If you aren’t a cop, think about your tactics. What would you do if a man pointed a rifle at you and ordered you to drive him to a school? Would you comply, shoot him, drive away, run him down, or crash the car? Lots of options here. It’s best to have a plan in advance. Have you ever trained to shoot at someone who is firing from a moving vehicle? If the guy was spraying random shots, would it be best to engage or to seek cover and wait until he left the area?
2) Active killers generally use long guns and have plenty of ammo for an extended fight. The shooter here used an AR-15. In the photos of the evidence, I counted at least eight 30-round magazines. The Santa Monica police chief stated that he was wearing body armor and carrying approximately 1300 rounds. Are you prepared for that fight? It’s you and the CCW gun you are currently carrying against a dude armed with an AR-15 , ballistic vest, and more than 1000 rounds. Those aren’t good odds.
If you are a cop, do you carry a rifle with you? If you don’t, that needs to change. What tactics can you use to maximize the utility of a small handgun when fighting an opponent with a rifle? Have you trained to deal with opponents wearing body armor? What is the farthest distance you can reliably make a head shot with your CCW pistol?
3) Fleeing is generally the best tactic. Because the events happened so quickly, most students didn’t lock down or hide. They simply fled the shooter…and most didn’t get shot. Surprisingly, very few people were actually injured given the reported volume of fire. If you are caught up in one of these events GET AWAY! Lock down, hide, or fight only when you can’t safely make your escape.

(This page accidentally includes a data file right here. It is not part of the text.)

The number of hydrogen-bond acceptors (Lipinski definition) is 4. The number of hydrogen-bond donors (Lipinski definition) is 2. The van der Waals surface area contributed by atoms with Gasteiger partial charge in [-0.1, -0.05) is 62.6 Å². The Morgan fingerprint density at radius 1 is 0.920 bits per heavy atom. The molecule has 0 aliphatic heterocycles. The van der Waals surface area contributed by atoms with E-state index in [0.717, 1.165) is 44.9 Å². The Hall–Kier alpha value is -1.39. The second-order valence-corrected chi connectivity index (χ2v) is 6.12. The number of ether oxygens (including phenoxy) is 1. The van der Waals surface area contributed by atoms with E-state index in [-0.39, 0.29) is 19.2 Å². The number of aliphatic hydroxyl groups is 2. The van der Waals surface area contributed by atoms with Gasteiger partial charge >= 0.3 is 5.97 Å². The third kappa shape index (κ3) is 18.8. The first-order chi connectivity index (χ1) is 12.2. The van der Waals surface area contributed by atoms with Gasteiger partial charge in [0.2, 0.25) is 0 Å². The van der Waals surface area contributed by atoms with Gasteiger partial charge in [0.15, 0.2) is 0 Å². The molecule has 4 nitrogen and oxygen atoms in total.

4) An odd choice of weapons. Did you notice the pistol shown my the Santa Monica Police during the press conference? It appeared to be a muzzle loading cap and ball revolver (replica of a Civil War-era firearm). If you were a cop on the scene, would you know how to de-cock, clear, and make that weapon safe? How about for the shooter’s AR-15? Do you know how to operate one of those?
Many of my readers don’t carry guns on a regular basis. Would you folks know how to use one of these weapons to stop the shooter in a “battlefield pickup” scenario? What if the shooter abandoned or dropped one of those weapons? Could you scoop it up and immediately make it fire if given the opportunity? I bet there’s not many of you who are familiar with the workings of a cap and ball pistol. If you want to succeed in this game, you must instantly be able to use any weapon you may acquire.
Your homework assignment for this week is to first learn how to operate an AR-15. It is a type of weapon very commonly used by active killers (Batman movie killer, Sandy Hook, etc). You need to learn how to run one. You also need to learn something about making a single action cap and ball pistol operable. Learn how to tell if the gun is loaded and whether each cylinder has a percussion cap. Recognize that you will have to cock the hammer back before you pull the trigger. When you fire that type of weapon, you will be temporarily blinded by the large quantity of smoke. These are all things you should know.
Pay attention to the additional details in this case as they are revealed. There is a lot to learn here.